For the development of the frontend interfaces, we used the templating engine jade. The engine supports variables and different function to e.g. iterate over arrays of data. For the styling of the interface we used the framework Twitter Bootstrap and extended it to our needs. To simplify our development process, we used the build system gulp, that starts our server, compiles our scss files and reloads the browsers after file changes.

The whole application code is versioned with GIT and hosted on GitHub and will be released to the public once our university project is finished (sometimes in the near future)

Module server

We differentiate between the words module and widget. We defined modules to be the installable and function-extending code which can be developed by other users too and is hosted on GitHub. A widget indeed is an instance of a module. It’s created in the configuration backend and contains a name, size and some additional configuration parameters like user credentials. So different users may use e.g. different mail widgets due to their personal mail account.


The module server therefore is a central point, also written with Node.js. It holds links and descriptions for every added module. It has a small API to fetch details in JSON format. Currently it offers only fundamental functionality of adding, editing and listing entries by everyone.

Problems and solutions

During the development of this projects we faced multiple problems and so we also had to deal with some of them.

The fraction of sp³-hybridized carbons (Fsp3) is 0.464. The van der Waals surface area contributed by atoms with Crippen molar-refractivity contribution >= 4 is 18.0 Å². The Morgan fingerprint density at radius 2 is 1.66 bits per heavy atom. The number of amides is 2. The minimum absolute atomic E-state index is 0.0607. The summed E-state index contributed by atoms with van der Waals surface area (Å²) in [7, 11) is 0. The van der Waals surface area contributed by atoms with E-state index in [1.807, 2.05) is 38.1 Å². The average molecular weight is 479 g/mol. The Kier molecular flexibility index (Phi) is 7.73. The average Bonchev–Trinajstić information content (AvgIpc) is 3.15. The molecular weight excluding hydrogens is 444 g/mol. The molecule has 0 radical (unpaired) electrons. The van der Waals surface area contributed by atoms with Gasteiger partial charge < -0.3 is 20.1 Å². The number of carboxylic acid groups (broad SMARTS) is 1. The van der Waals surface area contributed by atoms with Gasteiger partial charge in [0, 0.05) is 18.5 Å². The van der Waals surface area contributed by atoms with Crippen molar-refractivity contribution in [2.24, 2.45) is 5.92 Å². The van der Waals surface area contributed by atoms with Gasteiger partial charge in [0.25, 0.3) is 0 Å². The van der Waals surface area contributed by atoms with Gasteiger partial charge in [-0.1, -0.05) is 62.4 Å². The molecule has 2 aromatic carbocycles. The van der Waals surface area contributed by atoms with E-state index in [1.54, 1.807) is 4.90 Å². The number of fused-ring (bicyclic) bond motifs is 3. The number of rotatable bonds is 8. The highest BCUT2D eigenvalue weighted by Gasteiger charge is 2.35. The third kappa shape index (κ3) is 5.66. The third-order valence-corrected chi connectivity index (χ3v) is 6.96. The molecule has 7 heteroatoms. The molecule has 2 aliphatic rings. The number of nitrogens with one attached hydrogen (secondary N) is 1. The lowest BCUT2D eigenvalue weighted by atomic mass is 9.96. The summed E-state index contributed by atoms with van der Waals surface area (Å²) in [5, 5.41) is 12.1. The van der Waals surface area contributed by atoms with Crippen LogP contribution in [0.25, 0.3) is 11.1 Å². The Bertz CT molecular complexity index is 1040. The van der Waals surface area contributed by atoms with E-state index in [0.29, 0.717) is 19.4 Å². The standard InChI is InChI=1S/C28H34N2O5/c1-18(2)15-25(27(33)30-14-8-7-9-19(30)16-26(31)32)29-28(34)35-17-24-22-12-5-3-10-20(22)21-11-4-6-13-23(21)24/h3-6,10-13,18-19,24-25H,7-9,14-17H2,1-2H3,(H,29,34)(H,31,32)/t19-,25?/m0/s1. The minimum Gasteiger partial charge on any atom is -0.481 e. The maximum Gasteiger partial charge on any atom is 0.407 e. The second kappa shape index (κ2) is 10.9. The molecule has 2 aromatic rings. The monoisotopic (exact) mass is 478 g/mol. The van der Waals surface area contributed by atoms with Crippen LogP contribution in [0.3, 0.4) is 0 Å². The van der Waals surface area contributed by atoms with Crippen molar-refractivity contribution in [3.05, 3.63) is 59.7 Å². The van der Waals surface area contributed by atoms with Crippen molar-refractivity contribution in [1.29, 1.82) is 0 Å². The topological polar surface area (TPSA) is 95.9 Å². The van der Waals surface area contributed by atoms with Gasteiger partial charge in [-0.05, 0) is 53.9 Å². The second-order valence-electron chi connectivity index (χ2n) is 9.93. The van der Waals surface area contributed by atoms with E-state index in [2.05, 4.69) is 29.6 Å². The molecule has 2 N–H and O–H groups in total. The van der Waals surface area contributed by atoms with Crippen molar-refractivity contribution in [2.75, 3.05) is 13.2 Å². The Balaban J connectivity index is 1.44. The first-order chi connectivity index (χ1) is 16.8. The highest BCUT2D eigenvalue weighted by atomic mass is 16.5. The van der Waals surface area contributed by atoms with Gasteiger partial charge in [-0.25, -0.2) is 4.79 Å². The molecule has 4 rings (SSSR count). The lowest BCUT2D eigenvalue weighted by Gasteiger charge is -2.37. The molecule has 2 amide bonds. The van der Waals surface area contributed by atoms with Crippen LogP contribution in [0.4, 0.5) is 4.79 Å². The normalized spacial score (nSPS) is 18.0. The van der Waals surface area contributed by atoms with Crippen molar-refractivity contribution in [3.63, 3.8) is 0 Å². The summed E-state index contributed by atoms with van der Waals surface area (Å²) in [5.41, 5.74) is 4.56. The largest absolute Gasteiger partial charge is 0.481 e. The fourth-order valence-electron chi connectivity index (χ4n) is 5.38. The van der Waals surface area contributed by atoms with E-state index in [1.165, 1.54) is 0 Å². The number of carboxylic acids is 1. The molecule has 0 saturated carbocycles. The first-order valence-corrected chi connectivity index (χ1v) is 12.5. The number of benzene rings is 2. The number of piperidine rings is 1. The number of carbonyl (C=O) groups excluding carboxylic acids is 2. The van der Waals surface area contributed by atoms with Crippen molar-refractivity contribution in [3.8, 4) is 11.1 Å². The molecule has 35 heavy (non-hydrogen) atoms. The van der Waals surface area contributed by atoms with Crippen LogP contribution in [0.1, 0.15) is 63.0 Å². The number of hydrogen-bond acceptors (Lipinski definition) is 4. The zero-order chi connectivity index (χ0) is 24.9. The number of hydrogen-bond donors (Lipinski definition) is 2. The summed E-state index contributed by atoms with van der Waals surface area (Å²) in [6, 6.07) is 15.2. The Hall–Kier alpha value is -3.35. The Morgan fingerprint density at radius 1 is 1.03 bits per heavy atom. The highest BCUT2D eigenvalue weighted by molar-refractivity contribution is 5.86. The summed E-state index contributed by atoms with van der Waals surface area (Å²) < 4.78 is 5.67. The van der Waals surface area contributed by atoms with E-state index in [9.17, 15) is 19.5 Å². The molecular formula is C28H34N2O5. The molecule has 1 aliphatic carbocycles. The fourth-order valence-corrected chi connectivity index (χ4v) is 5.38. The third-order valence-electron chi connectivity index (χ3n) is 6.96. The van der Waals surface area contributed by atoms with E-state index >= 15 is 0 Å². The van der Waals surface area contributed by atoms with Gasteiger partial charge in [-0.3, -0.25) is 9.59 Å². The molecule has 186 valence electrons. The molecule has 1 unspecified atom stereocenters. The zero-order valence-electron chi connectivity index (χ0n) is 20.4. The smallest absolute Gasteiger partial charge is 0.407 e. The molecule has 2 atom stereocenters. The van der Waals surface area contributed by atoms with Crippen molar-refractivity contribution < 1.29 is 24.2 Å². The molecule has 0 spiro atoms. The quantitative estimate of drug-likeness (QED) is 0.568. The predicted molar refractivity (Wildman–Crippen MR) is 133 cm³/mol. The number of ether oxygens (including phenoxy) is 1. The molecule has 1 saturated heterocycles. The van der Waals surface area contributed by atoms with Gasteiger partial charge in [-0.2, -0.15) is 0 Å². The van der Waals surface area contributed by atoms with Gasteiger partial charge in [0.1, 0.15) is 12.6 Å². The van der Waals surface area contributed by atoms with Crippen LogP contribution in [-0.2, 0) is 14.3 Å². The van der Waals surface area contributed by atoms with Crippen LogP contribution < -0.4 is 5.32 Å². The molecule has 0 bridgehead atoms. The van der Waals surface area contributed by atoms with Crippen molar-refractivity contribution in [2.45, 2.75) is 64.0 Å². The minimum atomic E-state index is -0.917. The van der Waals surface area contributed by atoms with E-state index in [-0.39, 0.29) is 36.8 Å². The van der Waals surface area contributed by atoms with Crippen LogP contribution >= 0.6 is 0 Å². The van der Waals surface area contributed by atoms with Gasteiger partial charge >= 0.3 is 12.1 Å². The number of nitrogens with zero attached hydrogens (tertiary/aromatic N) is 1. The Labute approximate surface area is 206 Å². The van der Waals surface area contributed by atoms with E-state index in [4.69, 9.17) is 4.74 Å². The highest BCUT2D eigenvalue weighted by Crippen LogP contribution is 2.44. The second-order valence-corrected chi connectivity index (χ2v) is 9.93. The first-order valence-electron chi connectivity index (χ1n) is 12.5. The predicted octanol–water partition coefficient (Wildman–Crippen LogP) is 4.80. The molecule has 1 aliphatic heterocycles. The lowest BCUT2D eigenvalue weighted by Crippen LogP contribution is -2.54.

Dynamic npm install

Due to the fact that additional modules are also written in JavaScript and running on Node.js they may need additional functionality provided by npm packets. Going through the package.json file of any module and installing missing packages shouldn’t be that hard.
We recognized that depending on the development operating system – Windows or Linux – the install process in some sub project directory works different. On some systems the node modules were installed into ./lib/node_modules – always relative to the command execution path – instead of ./node_modules which broke some packet dependencies from mirror modules. Trial and error fixed our problem at some point – we really don’t know that in detail.

The magic comma

We use a own script to download various files from the module’s repo onto the mirror to include them and their functionality. Every module is stored as own public github repository. Due to the structure of our modules only some of the containing files need to be copied to the mirror to work. The script therefore fetches the file content via raw.githubcontent.com interface and stores them in the mirrors folder structure.